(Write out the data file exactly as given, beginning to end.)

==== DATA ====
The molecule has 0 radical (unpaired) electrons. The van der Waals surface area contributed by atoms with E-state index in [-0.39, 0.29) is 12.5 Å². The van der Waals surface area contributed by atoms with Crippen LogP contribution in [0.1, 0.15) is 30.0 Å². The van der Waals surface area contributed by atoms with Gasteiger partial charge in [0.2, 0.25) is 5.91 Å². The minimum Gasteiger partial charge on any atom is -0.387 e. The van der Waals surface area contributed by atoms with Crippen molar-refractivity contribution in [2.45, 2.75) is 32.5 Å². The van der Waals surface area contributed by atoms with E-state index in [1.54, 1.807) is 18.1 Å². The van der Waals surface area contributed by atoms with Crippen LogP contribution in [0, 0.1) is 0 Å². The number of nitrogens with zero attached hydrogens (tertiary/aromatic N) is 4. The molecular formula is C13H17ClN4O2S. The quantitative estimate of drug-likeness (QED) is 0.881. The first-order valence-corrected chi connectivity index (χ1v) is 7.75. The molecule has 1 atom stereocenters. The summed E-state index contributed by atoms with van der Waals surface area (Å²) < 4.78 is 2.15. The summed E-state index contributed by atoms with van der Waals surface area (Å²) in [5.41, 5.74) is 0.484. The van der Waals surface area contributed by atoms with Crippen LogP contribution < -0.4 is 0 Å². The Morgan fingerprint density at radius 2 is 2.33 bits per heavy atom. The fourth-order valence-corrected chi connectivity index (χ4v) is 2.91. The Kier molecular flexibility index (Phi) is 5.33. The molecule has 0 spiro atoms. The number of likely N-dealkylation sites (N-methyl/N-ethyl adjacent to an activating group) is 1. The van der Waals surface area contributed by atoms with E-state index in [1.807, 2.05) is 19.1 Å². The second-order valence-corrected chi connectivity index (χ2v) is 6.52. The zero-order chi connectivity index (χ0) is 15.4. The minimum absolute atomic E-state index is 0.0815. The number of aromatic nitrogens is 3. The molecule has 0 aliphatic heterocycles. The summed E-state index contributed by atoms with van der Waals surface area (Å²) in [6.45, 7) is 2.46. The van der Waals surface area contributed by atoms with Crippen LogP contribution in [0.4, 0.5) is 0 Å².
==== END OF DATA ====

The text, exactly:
The molecule has 0 radical (unpaired) electrons. The van der Waals surface area contributed by atoms with E-state index in [-0.39, 0.29) is 12.5 Å². The van der Waals surface area contributed by atoms with Crippen LogP contribution in [0.1, 0.15) is 30.0 Å². The van der Waals surface area contributed by atoms with Gasteiger partial charge in [0.2, 0.25) is 5.91 Å². The minimum Gasteiger partial charge on any atom is -0.387 e. The van der Waals surface area contributed by atoms with Crippen molar-refractivity contribution in [2.45, 2.75) is 32.5 Å². The van der Waals surface area contributed by atoms with E-state index in [1.54, 1.807) is 18.1 Å². The van der Waals surface area contributed by atoms with Crippen LogP contribution in [0, 0.1) is 0 Å². The number of nitrogens with zero attached hydrogens (tertiary/aromatic N) is 4. The molecular formula is C13H17ClN4O2S. The quantitative estimate of drug-likeness (QED) is 0.881. The first-order valence-corrected chi connectivity index (χ1v) is 7.75. The molecule has 1 atom stereocenters. The summed E-state index contributed by atoms with van der Waals surface area (Å²) < 4.78 is 2.15. The summed E-state index contributed by atoms with van der Waals surface area (Å²) in [5.41, 5.74) is 0.484. The van der Waals surface area contributed by atoms with Crippen LogP contribution < -0.4 is 0 Å². The Morgan fingerprint density at radius 2 is 2.33 bits per heavy atom. The fourth-order valence-corrected chi connectivity index (χ4v) is 2.91. The Kier molecular flexibility index (Phi) is 5.33. The molecule has 0 spiro atoms. The number of likely N-dealkylation sites (N-methyl/N-ethyl adjacent to an activating group) is 1. The van der Waals surface area contributed by atoms with E-state index in [1.807, 2.05) is 19.1 Å². The second-order valence-corrected chi connectivity index (χ2v) is 6.52. The zero-order chi connectivity index (χ0) is 15.4. The minimum absolute atomic E-state index is 0.0815. The number of aromatic nitrogens is 3. The molecule has 0 aliphatic heterocycles. The summed E-state index contributed by atoms with van der Waals surface area (Å²) in [6.45, 7) is 2.46. The van der Waals surface area contributed by atoms with Crippen LogP contribution in [0.4, 0.5) is 0 Å².